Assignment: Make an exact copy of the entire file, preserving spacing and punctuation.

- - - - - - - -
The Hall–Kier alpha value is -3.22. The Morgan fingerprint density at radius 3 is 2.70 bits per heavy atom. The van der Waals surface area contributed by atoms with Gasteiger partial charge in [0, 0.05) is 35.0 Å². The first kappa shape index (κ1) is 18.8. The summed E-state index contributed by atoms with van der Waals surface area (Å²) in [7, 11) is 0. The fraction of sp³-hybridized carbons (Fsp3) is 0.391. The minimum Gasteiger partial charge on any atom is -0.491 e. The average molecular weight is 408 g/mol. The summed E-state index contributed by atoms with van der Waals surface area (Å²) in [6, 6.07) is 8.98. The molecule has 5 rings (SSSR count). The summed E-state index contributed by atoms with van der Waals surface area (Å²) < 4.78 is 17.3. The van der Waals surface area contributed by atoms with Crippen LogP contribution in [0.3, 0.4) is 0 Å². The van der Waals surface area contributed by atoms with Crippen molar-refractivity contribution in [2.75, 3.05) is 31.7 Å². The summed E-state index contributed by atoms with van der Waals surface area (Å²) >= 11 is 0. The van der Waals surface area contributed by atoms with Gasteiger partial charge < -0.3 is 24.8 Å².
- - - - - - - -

The Hall–Kier alpha value is -3.22. The Morgan fingerprint density at radius 3 is 2.70 bits per heavy atom. The van der Waals surface area contributed by atoms with Gasteiger partial charge in [0, 0.05) is 35.0 Å². The first kappa shape index (κ1) is 18.8. The summed E-state index contributed by atoms with van der Waals surface area (Å²) in [7, 11) is 0. The fraction of sp³-hybridized carbons (Fsp3) is 0.391. The minimum Gasteiger partial charge on any atom is -0.491 e. The average molecular weight is 408 g/mol. The summed E-state index contributed by atoms with van der Waals surface area (Å²) in [6, 6.07) is 8.98. The molecule has 5 rings (SSSR count). The summed E-state index contributed by atoms with van der Waals surface area (Å²) < 4.78 is 17.3. The van der Waals surface area contributed by atoms with Crippen LogP contribution in [0.3, 0.4) is 0 Å². The van der Waals surface area contributed by atoms with Crippen molar-refractivity contribution in [2.75, 3.05) is 31.7 Å². The summed E-state index contributed by atoms with van der Waals surface area (Å²) >= 11 is 0. The van der Waals surface area contributed by atoms with Gasteiger partial charge < -0.3 is 24.8 Å².